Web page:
Computer Science Faculty Honored for Making a Difference for Women in STEM

Professor Yugi Lee receives Central Exchange award for her mentorship efforts
Portrait of Yugi at table laughing next to robot

The heart of UMKC is our campus community. With small class sizes and lots of opportunities, it’s easy to develop student mentorship teams. And these rich relationships—our Dynamic Duos—are some of our best success stories.

As an internationally-recognized expert in computer science, Yugi Lee, professor of computer science at the School of Computing and Engineering, says her motto is that teaching and research are not separate. Throughout her 20-year tenure at the SCE, she’s continued to mentor and equip her students to survive in any work environment – teaching or industry – an experience she said also helps to inform her research and make a difference for women in STEM following her footsteps. It’s her impact and engagement with students that landed Lee among Central Exchange’s 2019 STEMMy Award recipients.

Lee and mentee, Ph.D. student Mayanka Chandra Shekar, sat down to discuss the importance of mentorship and its significance for women in STEM.

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What makes faculty mentorship critical to the success of students?

Lee: Students have their own goals. Sometimes they know what their goal is and they need someone to help guide and sometimes we help them identify their goals. That’s why it’s critical to have the right advisor, especially for graduate students. Sometimes their research may not be accepted, sometimes a project they’re working on may not go right and they get down. Additionally, mentorship is really important for female students in engineering where there aren’t many female faculty.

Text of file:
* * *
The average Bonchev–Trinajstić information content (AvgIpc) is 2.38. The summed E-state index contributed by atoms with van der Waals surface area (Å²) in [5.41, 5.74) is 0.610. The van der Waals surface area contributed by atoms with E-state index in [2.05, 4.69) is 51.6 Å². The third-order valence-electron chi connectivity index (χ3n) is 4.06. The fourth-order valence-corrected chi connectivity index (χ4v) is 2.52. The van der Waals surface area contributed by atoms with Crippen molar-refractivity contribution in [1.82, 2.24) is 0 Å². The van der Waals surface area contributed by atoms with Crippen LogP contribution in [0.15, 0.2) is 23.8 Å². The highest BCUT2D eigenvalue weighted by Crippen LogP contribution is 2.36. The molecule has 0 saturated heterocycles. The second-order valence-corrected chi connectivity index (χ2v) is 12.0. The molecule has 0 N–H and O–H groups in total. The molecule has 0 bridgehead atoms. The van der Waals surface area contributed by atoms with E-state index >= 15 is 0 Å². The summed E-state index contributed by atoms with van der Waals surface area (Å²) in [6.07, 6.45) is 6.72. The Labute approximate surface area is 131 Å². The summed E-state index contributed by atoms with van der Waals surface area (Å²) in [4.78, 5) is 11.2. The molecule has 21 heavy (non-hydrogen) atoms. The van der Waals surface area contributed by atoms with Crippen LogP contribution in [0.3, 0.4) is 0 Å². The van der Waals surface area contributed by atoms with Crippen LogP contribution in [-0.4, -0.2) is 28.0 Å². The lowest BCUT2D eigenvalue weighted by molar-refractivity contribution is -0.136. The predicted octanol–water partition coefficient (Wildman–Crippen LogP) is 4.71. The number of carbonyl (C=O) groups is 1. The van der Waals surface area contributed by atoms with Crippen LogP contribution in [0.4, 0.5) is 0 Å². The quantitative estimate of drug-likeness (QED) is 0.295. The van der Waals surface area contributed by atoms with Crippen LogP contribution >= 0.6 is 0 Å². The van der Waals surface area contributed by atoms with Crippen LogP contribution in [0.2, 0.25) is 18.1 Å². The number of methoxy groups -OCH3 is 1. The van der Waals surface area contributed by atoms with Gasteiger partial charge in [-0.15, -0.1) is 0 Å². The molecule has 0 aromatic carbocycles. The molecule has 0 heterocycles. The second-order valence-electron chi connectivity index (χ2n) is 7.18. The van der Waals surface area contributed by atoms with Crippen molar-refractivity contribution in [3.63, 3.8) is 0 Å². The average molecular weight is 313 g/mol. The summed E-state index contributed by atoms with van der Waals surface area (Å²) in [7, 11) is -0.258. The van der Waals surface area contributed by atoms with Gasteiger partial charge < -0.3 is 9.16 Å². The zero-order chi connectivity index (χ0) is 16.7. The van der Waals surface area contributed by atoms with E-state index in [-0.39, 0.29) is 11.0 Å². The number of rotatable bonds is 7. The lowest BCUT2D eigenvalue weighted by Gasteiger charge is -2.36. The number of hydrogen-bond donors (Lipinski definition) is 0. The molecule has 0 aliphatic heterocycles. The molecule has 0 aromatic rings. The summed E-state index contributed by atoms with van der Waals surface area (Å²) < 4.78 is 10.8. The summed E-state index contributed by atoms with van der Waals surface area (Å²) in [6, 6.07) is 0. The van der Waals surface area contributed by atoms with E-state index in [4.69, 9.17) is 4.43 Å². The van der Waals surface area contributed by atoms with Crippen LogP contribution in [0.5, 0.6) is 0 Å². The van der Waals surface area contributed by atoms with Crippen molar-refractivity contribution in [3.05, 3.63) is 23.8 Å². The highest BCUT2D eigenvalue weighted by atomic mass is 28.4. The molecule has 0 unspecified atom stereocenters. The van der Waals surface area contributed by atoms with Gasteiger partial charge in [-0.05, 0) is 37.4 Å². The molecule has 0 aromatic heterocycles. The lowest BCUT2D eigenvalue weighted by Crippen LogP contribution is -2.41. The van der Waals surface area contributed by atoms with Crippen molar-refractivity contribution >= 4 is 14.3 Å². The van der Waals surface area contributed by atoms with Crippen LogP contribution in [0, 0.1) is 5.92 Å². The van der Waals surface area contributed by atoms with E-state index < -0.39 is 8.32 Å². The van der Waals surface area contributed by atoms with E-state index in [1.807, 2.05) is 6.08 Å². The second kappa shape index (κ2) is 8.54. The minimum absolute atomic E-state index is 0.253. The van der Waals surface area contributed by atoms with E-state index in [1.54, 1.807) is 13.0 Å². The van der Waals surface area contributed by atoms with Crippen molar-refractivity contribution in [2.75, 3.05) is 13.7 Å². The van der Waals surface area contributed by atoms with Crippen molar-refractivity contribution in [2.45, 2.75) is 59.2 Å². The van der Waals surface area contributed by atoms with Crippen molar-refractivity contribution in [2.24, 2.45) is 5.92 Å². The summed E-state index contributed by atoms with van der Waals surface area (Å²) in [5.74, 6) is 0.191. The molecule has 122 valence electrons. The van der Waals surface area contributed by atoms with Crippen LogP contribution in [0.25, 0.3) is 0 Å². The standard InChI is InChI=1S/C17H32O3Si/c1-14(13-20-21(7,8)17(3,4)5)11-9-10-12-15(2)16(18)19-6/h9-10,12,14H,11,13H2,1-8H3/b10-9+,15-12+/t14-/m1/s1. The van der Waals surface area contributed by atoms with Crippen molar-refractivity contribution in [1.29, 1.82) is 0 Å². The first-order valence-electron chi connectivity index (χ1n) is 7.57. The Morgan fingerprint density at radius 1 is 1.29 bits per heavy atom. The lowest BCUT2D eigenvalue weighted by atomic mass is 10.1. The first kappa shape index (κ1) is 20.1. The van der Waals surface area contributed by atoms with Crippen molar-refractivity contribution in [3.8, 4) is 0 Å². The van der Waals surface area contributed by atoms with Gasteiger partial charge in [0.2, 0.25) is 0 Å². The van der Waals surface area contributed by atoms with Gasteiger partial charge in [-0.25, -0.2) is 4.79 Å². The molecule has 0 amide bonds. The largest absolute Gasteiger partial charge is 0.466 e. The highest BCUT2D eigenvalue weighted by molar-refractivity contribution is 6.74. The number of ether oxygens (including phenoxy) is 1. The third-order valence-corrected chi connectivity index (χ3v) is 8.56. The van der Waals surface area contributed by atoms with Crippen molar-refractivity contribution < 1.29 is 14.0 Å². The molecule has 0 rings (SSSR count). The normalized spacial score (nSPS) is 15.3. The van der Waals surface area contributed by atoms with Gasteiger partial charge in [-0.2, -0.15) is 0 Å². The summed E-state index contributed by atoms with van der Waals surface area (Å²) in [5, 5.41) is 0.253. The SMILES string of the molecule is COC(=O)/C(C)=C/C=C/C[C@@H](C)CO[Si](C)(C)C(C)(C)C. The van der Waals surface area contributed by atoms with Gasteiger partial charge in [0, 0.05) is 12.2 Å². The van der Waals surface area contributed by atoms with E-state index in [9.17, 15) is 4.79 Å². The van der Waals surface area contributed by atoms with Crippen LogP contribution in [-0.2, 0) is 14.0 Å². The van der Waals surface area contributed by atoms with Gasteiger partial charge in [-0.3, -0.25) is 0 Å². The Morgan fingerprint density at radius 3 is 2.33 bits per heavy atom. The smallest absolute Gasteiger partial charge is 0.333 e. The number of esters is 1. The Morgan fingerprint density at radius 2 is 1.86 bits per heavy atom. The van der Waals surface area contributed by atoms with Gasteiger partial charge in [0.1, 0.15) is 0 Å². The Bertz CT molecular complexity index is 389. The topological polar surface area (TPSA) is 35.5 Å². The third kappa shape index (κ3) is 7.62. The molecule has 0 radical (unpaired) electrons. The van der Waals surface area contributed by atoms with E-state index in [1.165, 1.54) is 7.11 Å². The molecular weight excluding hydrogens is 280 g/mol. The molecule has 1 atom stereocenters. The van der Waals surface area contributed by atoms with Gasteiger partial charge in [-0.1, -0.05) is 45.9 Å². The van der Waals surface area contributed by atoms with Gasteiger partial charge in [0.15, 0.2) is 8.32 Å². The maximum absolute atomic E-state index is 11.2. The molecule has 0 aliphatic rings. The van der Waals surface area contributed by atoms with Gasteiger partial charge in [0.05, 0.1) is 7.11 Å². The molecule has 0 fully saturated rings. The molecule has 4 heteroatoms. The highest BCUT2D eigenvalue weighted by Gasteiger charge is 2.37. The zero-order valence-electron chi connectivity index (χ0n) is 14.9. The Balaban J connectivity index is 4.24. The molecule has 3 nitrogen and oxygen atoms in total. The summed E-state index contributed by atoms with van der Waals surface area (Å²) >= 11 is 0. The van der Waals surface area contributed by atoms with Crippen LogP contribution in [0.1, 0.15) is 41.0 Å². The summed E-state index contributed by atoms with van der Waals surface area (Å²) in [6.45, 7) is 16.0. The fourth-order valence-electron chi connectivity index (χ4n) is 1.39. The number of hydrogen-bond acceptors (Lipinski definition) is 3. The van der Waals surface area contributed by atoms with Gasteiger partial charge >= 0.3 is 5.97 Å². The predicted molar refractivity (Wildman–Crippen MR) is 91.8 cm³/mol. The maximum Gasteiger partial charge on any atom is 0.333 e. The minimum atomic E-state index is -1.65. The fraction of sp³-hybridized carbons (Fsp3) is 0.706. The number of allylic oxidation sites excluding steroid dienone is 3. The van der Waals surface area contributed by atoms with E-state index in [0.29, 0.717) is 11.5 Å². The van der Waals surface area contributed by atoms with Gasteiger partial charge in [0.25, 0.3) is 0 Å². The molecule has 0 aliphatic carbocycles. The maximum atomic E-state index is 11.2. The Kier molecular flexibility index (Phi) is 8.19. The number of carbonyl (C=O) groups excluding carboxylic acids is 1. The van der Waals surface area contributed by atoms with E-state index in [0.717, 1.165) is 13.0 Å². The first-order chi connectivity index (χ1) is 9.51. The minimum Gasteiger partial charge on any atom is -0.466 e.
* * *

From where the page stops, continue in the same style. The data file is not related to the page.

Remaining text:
“In the last five years I’ve been at UMKC, our number of female Ph.D. students in computer science has significantly increased. When I joined the program there were three of us, now we have between 15 and 20!”

- Chandra Shekar

How has your mentor inspired you?

Chandra Shekar: How I perceive research is how Dr. Lee has taught me. She’s the most approachable faculty I’ve ever encountered. Every time there’s a new technology Dr. Lee says “let’s teach it,” because you become an expert through teaching. 

I had limited exposure to research when I came to UMKC, but in my time here I’ve received a Google Lime scholarship, I’ve been selected to receive research funding from the School of Graduate Studies three times and has received the UMKC Women’s Council’s Graduate Assistance Fund scholarship five times.

Lee: Mayanka is one of the more popular students in our department. She’s got a lot of energy and fresh ideas. Her presentation is great and she can teach almost anything. She’s currently supervising 10 master’s degree students and mentors five project groups, and will apply to a faculty position when she graduates. She even received a scholarship to attend the Grace Hopper Celebration, which is one of the largest conferences for women in technology. She is applying to some faculty positions. I think she will land somewhere great.

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What led you to UMKC?

Chandra Shekar: When I came to UMKC in 2014, I had limited exposure to research. Where I’m from, in India, UMKC had positive reviews. I am only one of two students from my master’s program who came to the United States. 

One of two? Wow! How many of you were there?